Within the realm of Eastern ethical philosophy, the various schools that emerged later from the overarching traditions sought to answer the question who I ought to be? through expanding upon the ancient texts and key figures. In this paper, we seek to examine the question stated above through the lenses of Confucianism and Hinduism, notably the philosophical school of Vedanta. These two ancient powerhouses of intellectual thoughts diverge into extensive branches, but in this paper, we restrict our bounds to the core principles and branches that are prominent within their respective origin.
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Confucian tenets establish the structure of a virtuous self through the hierarchy of thoughts, feelings, and actions all guided by the extent of knowledge. The answer to the question posed above centralizes around the ultimate purpose of self-realization that delineates the essential concept of self-cultivation. A person with the highest of virtue, or a superior person (Junzi), exhibits the noble traits in all facets of life such that through the constant reflection of oneself, one attains sources of knowledge to cultivate the triad of propriety, virtue, and righteousness. From the classic words of Confucius, the self evolves through appropriating societal rituals, thus, is self-formed. The sense of self-cultivation through propriety (li) tends to the prescribed moral conducts that safeguard the structured hierarchical relationships to yield the highest goods for the society. In order to refine one’s propriety, a constant re-evaluation and conquering of one’s impulses should reverberate society’s notion of proper conduct.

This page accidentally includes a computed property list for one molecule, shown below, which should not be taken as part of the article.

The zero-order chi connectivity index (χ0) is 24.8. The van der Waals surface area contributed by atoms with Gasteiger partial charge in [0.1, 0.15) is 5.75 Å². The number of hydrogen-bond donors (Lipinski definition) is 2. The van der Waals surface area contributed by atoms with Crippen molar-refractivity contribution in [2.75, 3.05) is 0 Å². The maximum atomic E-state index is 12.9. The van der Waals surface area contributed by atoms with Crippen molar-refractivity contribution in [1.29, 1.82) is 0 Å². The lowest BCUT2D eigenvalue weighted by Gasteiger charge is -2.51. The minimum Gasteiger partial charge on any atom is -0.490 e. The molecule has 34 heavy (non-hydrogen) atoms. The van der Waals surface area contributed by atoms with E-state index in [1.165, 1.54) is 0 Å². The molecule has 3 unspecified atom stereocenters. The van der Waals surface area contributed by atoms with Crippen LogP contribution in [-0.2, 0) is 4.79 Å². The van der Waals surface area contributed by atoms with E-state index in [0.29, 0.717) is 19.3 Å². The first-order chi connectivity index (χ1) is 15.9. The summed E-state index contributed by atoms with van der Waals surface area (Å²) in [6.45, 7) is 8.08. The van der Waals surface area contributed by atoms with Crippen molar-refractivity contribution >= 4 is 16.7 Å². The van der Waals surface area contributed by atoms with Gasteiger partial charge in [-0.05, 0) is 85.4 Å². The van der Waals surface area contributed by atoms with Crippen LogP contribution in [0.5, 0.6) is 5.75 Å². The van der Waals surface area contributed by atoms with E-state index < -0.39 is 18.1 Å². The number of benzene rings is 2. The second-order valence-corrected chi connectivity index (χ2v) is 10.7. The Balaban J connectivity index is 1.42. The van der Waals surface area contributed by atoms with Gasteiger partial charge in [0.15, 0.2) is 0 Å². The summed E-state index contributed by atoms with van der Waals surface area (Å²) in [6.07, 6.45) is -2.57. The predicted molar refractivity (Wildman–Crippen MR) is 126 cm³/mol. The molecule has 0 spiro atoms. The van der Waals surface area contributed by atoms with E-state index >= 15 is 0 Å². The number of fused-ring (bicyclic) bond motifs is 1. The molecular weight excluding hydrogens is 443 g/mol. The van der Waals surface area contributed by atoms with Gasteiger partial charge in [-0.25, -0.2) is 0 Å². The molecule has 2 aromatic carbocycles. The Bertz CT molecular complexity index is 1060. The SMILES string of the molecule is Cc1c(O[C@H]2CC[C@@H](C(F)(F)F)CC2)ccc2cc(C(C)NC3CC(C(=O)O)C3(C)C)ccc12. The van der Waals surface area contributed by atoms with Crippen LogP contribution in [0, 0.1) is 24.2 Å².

This manifestation of a subdued self nurtures external forces that ground moral laws on social wellbeing. In that aspect, the Confucian structure of ethics that emphasizes propriety as an active guiding principle can be regarded as a part of deontological ethics. Therefore, self-cultivation in Confucianism relies heavily on the awareness of the relation of oneself to others that underlines the representation of identity.
The vastness and depth of Hinduism certainly makes the answer to our question who I ought to be? less straightforward due to its nature of being a pluralistic theory. Thus, to restrict such extensiveness, we mainly concern ourselves with the classical school of Vedanta, notably the Advaita Vedanta. In the quest of self-realization, Advaita Vedanta upholds the nonduality between an individual soul (atman) and Brahman, the highest level for the achievement of self-consciousness.
Therefore, the phrase atman is Brahman predisposes a notion for one to be inward looking and practice asceticism so that self-knowledge and unification with Brahman are attained. The concept of self reflects the monism that lies within Brahman which distinguish atman from the inherent misconception of personal identity that pervades humanity through ignorance and illusion (maya). The ultimate goal of self-realization in attaining atman, even though its nature remains incomprehensible and beyond words, advocates the surrendering of one’s individual self to the absolute Brahman. The deconstruction of this disillusioned perception of self focuses on the process of self-inquiry through the practice of Jnana Yoga and Karma Yoga to reach the unchanging manifestation of atman and the unification with Brahman.